The SEC Is Right to Demand Accountability From Proxy Advisors
One of the most significant – and least discussed – processes underway in Washington at present is the move by the Securities and Exchange Commission (SEC) to reform the rules governing the conduct of proxy advisory firms.
These firms play an important role in providing institutional investors with data, research, analysis and--most importantly--recommendations on how to vote on management and shareholder proposals at the annual meetings of public companies. This gives proxy advisory firms a significant role in influencing many aspects of corporate governance.
The emergence of proxy advisory firms over the past two decades stems in large part from a desire by institutional investors to better understand the companies they are investing in--as well as an SEC rule requiring them to vote their proxies. While proxy advisors have fulfilled this function, there have also been substantial concerns about a lack of transparency in their reports and potential conflicts of interest in their recommendations.
Prominent groups such as the U.S. Chamber of Commerce have urged the SEC to bring in new rules governing proxy advisory firms, averring that the advice proffered is often not consistent with maximizing with shareholder returns.
In August, the SEC heeded this call and proposed new guidance designed to deal with the ethical and quality concerns around proxy advisors.
The guidance covered a variety of practices. For example, it made proxy advisors liable for false or misleading statements in their advice to investors. It clarified that asset managers must take steps to ensure that proxy advisors’ advice is in line with their clients’ interests before voting with the recommendations. The guidance also urged proxy advisors to disclose more information about how they craft their recommendations.
While policies such as prohibiting an advisory firm from knowingly making false statements seem basic and something that all market players should embrace, Institutional Shareholder Services (ISS), the largest proxy advisor, and its allies have greatly objected to these changes. Gary Retelny, CEO of ISS, framed the SEC’s proposed guidance as “hampering (his firm’s) ability to deliver independent, timely and accurate research, data, insights and perspectives to aid in the discharge of their fiduciary duties.”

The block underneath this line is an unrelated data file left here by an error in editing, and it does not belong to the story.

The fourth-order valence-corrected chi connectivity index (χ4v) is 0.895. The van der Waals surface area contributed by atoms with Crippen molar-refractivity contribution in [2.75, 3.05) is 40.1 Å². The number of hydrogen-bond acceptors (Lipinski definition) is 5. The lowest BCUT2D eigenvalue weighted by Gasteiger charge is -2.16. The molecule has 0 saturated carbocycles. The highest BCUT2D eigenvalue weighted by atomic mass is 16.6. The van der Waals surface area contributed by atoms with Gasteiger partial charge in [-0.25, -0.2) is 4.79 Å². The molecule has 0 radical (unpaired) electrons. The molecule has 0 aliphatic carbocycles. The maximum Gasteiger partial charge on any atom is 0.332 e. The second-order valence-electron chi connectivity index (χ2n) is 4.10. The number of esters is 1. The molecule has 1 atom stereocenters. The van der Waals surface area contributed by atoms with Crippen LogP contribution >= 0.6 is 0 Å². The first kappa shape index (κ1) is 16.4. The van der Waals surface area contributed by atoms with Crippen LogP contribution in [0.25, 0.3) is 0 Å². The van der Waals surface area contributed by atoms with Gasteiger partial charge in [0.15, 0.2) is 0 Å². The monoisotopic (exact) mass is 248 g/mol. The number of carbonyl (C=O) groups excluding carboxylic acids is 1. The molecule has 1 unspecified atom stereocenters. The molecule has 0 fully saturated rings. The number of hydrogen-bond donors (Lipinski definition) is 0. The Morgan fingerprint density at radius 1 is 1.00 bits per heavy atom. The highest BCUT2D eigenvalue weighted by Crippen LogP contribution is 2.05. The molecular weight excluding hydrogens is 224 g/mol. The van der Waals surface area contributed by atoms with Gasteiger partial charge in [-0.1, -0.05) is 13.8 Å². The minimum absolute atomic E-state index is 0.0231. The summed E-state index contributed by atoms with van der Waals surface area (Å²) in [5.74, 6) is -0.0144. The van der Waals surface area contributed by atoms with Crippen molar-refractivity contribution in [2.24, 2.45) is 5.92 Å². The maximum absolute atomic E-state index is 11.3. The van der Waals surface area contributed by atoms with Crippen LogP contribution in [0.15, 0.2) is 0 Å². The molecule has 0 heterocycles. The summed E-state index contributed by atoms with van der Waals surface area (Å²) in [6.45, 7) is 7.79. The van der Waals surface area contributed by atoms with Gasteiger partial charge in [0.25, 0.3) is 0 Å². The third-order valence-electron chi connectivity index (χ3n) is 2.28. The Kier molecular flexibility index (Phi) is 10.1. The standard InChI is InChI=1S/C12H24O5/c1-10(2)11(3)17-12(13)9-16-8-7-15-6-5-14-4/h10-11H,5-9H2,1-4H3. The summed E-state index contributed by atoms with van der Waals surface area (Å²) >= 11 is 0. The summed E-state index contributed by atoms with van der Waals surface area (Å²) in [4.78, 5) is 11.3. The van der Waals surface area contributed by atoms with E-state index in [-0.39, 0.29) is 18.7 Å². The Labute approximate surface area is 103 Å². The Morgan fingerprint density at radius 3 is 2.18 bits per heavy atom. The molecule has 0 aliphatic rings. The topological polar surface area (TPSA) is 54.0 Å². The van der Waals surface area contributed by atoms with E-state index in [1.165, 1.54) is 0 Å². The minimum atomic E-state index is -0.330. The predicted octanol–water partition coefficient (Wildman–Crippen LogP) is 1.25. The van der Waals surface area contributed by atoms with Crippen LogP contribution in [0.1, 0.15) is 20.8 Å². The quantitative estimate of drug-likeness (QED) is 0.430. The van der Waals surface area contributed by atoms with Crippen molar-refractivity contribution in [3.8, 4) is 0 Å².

Evidently, ISS can only perform its basic functions free of all scrutiny and legal liability.
With the SEC scheduled to follow up the August guidance with a vote on November 5 on new proxy advisory firm regulations, ISS has preemptively filed suit, arguing that the SEC exceeded its authority in issuing the guidance and that its litigation is designed to prevent a chilling of the “protected speech” of proxy advisors.
Translation: ISS insists that SEC has no right to demand that it be accountable for its actions.
The SEC has also taken steps to enhance the ability of companies to provide feedback and correct errors in proxy advisory reports.
While this may appear to be an innocuous step towards increasing transparency, ISS has derided the idea as onerous and pointless, and it told the SEC that it does not need company “oversight in order to produce accurate research reports.”
Ironically, ISS already complies with similar rules in France, which requires proxy firms to give companies an opportunity to review the factual accuracy of the data used in pending proxy analysis.
When France issued its rules in this area in 2011, ISS stated that it “believes (the) review process helps improving the accuracy and quality of its analyses, an outcome that is in the best interests of (everyone).”
The French division of ISS has this right.
It is also worth noting that Glass Lewis, the second largest U.S. proxy advisory firm, has proactively launched a pilot Report Feedback Statement service to allow companies and shareholder proponents to comment on their analysis and flag any errors or inconsistencies.
Proxy advisors can contribute to the vitality of American capital markets. Yet, the substantial conflicts of interest and its dogged opposition to increased transparency undermines this role.
All actors in a functional financial system must be accountable. It seems that it will take the regulatory power of the SEC to teach proxy advisory firms this lesson.